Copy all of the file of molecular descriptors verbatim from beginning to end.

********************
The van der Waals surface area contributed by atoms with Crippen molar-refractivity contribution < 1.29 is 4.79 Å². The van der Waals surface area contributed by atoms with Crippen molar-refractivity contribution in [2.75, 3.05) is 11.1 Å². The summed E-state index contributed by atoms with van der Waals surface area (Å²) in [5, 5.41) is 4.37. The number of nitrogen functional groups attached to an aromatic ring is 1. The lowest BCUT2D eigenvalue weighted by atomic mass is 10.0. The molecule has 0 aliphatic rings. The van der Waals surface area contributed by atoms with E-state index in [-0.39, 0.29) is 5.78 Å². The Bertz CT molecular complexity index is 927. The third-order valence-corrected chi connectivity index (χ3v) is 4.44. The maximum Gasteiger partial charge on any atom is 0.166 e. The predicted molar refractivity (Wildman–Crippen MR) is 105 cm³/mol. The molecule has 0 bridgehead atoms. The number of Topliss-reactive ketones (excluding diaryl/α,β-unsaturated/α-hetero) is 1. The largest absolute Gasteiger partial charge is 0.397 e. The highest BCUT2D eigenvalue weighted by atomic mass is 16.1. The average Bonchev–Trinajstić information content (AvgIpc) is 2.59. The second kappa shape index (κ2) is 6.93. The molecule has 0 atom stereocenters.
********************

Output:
The van der Waals surface area contributed by atoms with Crippen molar-refractivity contribution < 1.29 is 4.79 Å². The van der Waals surface area contributed by atoms with Crippen molar-refractivity contribution in [2.75, 3.05) is 11.1 Å². The summed E-state index contributed by atoms with van der Waals surface area (Å²) in [5, 5.41) is 4.37. The number of nitrogen functional groups attached to an aromatic ring is 1. The lowest BCUT2D eigenvalue weighted by atomic mass is 10.0. The molecule has 0 aliphatic rings. The van der Waals surface area contributed by atoms with E-state index in [-0.39, 0.29) is 5.78 Å². The Bertz CT molecular complexity index is 927. The third-order valence-corrected chi connectivity index (χ3v) is 4.44. The maximum Gasteiger partial charge on any atom is 0.166 e. The predicted molar refractivity (Wildman–Crippen MR) is 105 cm³/mol. The molecule has 0 bridgehead atoms. The number of Topliss-reactive ketones (excluding diaryl/α,β-unsaturated/α-hetero) is 1. The largest absolute Gasteiger partial charge is 0.397 e. The highest BCUT2D eigenvalue weighted by atomic mass is 16.1. The average Bonchev–Trinajstić information content (AvgIpc) is 2.59. The second kappa shape index (κ2) is 6.93. The molecule has 0 atom stereocenters.